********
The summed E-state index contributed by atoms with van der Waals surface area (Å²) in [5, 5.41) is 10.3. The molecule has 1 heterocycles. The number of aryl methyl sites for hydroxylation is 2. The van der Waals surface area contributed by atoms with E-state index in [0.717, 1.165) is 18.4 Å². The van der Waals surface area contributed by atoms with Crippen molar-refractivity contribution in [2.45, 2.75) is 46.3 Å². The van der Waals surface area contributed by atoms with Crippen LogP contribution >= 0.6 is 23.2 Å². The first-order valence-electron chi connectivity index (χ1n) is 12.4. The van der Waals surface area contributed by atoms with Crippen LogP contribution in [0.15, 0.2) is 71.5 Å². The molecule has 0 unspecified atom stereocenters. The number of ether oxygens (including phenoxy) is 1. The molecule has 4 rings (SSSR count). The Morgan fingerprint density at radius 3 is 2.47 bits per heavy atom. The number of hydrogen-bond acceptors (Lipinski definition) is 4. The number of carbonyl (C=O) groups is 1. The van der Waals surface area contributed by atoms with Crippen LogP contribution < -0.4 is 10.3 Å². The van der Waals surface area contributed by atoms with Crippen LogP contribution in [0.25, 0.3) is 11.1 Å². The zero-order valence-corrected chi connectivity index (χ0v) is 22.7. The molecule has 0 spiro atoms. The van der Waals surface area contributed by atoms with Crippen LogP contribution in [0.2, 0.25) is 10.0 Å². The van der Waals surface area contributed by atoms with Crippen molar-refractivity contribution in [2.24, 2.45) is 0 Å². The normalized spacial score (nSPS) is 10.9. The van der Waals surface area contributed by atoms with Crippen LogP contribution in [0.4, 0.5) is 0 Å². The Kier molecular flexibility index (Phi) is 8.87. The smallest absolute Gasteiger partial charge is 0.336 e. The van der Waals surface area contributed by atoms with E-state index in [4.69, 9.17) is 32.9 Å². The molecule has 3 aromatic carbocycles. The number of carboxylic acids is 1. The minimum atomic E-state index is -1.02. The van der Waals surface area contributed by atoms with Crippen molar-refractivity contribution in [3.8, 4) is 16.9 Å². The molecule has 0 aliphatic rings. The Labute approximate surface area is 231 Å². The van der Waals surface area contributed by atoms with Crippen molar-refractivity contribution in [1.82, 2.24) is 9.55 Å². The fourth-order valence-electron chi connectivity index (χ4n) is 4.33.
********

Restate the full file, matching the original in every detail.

The summed E-state index contributed by atoms with van der Waals surface area (Å²) in [5, 5.41) is 10.3. The molecule has 1 heterocycles. The number of aryl methyl sites for hydroxylation is 2. The van der Waals surface area contributed by atoms with E-state index in [0.717, 1.165) is 18.4 Å². The van der Waals surface area contributed by atoms with Crippen molar-refractivity contribution in [2.45, 2.75) is 46.3 Å². The van der Waals surface area contributed by atoms with Crippen LogP contribution >= 0.6 is 23.2 Å². The first-order valence-electron chi connectivity index (χ1n) is 12.4. The van der Waals surface area contributed by atoms with Crippen LogP contribution in [0.15, 0.2) is 71.5 Å². The molecule has 0 unspecified atom stereocenters. The number of ether oxygens (including phenoxy) is 1. The molecule has 4 rings (SSSR count). The Morgan fingerprint density at radius 3 is 2.47 bits per heavy atom. The number of hydrogen-bond acceptors (Lipinski definition) is 4. The number of carbonyl (C=O) groups is 1. The van der Waals surface area contributed by atoms with Crippen LogP contribution < -0.4 is 10.3 Å². The van der Waals surface area contributed by atoms with Crippen LogP contribution in [0.25, 0.3) is 11.1 Å². The zero-order valence-corrected chi connectivity index (χ0v) is 22.7. The molecule has 0 spiro atoms. The van der Waals surface area contributed by atoms with Crippen LogP contribution in [0.2, 0.25) is 10.0 Å². The van der Waals surface area contributed by atoms with Crippen molar-refractivity contribution in [2.24, 2.45) is 0 Å². The normalized spacial score (nSPS) is 10.9. The van der Waals surface area contributed by atoms with Crippen LogP contribution in [0.4, 0.5) is 0 Å². The Kier molecular flexibility index (Phi) is 8.87. The smallest absolute Gasteiger partial charge is 0.336 e. The van der Waals surface area contributed by atoms with E-state index in [4.69, 9.17) is 32.9 Å². The molecule has 3 aromatic carbocycles. The number of carboxylic acids is 1. The minimum atomic E-state index is -1.02. The van der Waals surface area contributed by atoms with Crippen molar-refractivity contribution in [3.8, 4) is 16.9 Å². The molecule has 0 aliphatic rings. The Labute approximate surface area is 231 Å². The van der Waals surface area contributed by atoms with Crippen molar-refractivity contribution in [1.82, 2.24) is 9.55 Å². The fourth-order valence-electron chi connectivity index (χ4n) is 4.33.